The Artist Within

Love for painting draws Nuss
out of retirement for
Kentucky Watercolor Society art show

By Helen E. McKinney
Contributing Writer

(October 2002) – Watercolor artist Jim Nuss has achieved a personal goal. He recently became an Artist Member of the Kentucky Watercolor Society.
After a self-imposed retirement of 17 years from the watercolor genre, Nuss became serious about painting again last year. Upon running into former society president Margery Welch at a funeral, he was reminded of the society’s upcoming 25th anniversary.

Jim, Georgia Nuss

Jim & Georgia Nuss

Welch asked him if he would consider entering a work for “Aqueous USA 2002,” the society’s annual national competition.
Nuss said he saw this opportunity as a challenge and knew then that his “efforts at teaching had paid off.” At the time, Nuss had just completed teaching a six-week watercolor class at Trimble County Public Library in Bedford. The class was sponsored by the Trimble County Arts Council.
Madison, Ind., resident Lisa Forner was one of these students. She said Nuss’ teaching revealed his deep passion for watercolor painting.
A novice at watercolor painting, Forner said this was an “explore and learn class. He showed us his beginning paintings,” in transition to his later works. Forner said he was a good coach by presenting his own method of watercolor techniques, which she found inspirational.
Teaching 13 students about the basics of watercolor painting had primed this Louisville native for his re-entry into the world of watercolor. “The best way to learn is to teach,” he said.
He knew this painting he was about to embark upon could be no ordinary work, but rather it had to be a painting of exhibition quality. It took him a month to finish his entry entitled, “After Luncheon on the Grass.”
“It is a tribute to Manet,” said Nuss, 65. In the 1863 Paris Exhibition, French painter Edouard Manet had entered a work that was rejected. That painting, “Luncheon on the Grass,” went on to become one of the master paintings in the world of watercolor and set the stage for the advent of Impressionism.
Nuss’ painting had garnered his inclusion for the third time into “Aqueous.” This status elevated him into a select group of Artist Members. Nuss faced stiff competition, his work being one of only 70 works to be accepted into the exhibition. The opening reception for the competition was held Sept. 20 in the halls of Actors Theater in downtown Louisville.
Inclusion in this exhibit can boost an artist’s professional career. Carol Wiseman, administrative assistant for the society, said Aqueous is “one of the top 10 shows in the country. It brings prestige to an artist’s work and is an asset on their resume.”
Wiseman also said national well-known artists juror the shows.
Nuss said these judges are “prominent in their own right.” They help set and maintain a high standard for the show.
Aqueous will remain on display at Actors Theatre through Oct. 20, then 20 works will travel to 12 different venues in Kentucky for one year, said Wiseman. The society also sponsors three other art shows a year.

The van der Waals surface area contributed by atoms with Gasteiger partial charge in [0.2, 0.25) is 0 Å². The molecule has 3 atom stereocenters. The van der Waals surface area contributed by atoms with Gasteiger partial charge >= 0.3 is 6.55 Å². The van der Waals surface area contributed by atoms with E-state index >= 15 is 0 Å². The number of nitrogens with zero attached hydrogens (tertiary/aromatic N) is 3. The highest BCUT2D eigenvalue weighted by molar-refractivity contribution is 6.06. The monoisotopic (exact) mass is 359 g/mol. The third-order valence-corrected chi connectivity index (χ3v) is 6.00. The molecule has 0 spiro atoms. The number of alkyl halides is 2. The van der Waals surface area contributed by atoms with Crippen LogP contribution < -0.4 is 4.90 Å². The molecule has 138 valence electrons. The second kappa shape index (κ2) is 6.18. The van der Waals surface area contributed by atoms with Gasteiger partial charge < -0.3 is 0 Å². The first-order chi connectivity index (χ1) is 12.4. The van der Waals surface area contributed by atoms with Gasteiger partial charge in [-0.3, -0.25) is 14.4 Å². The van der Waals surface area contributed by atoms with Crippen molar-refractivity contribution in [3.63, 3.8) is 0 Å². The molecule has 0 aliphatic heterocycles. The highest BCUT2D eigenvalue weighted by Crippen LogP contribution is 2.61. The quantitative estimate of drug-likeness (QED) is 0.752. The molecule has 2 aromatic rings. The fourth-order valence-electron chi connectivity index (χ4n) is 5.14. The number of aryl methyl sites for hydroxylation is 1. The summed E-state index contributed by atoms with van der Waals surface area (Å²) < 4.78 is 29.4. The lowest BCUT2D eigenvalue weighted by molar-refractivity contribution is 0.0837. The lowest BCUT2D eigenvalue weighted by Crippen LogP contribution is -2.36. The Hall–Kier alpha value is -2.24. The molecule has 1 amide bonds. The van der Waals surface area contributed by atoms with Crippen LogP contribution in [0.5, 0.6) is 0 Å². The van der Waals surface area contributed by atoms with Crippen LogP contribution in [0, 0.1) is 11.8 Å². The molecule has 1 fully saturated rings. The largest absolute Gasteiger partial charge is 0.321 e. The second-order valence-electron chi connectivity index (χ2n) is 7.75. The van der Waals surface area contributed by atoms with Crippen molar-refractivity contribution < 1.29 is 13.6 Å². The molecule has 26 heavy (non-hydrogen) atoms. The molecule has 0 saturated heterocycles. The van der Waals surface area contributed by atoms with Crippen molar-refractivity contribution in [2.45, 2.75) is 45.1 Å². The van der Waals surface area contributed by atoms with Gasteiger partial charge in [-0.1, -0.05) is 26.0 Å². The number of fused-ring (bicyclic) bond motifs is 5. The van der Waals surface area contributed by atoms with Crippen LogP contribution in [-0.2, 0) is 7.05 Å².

Nuss has worked in all types of mediums, but prefers watercolor. “It is a challenge. There is a beauty to it. A watercolor glows when it’s done right.”
Although his artistic talent surfaced in grade school, Nuss did not take an art class until his mid-30s. He recalled thinking to himself, “If I’m lucky to live to be 70 years old, my life’s half over now. Why not do something I really want to do?”
That something was to pursue a career in art. He took night classes at the Louisville School of Art, attended workshops taught by professional watercolor artists and diligently read any art books he came across on all mediums of painting.
In the late 70s, Nuss began taking watercolor workshops at the Arts Center Association of Louisville (now known as the Louisville Visual Art Association). A growing interest in the watercolor medium among workshop students led them to organize a meeting to discuss future plans for a watercolor society.
Nuss said he attended this meeting “prepared to lay out a plan of action.” Armed with flip charts and the knowledge he had gained about organizing a society through joining the Southern Watercolor Society based in Tennessee, he gave a presentation.
Nuss already knew how to run a corporation. He had graduated from UCLA with a major in business management theory, plus he had a degree in engineering from Purdue University that was backed by experience in his family’s consulting engineer business. He took the basic principals of running a business and focused them on running an art organization.
Everyone was so impressed with his knowledge that he was asked to manage the newly formed Kentucky Watercolor Society as its founding director. “I made up my mind I would devote two years of my life to doing it,” he said.
What drove Nuss and the all-volunteer members of the society to succeed was a “love of the watercolor medium.” The society has been going strong now for 25 years, with more than 500 members across Kentucky and the United States.
“He’s part of the reason the society exists,” said Wiseman.
After his tenure as the founding president, he remained on the board of directors until 1985. In 1989 he turned his full attention to a farm he had bought in Trimble County.
He has been an active member of the Trimble County Arts Council for the past two years. Vice president Vicki Eldridge said Nuss contributes “fantastic ideas. He has such a knowledge of the things we’re trying to do.”
Eldridge said Nuss will again be teaching a beginner’s watercolor workshop in Trimble County in January 2003.

• For information about the next watercolor workshop, call Eldridge at (502) 732-0345.

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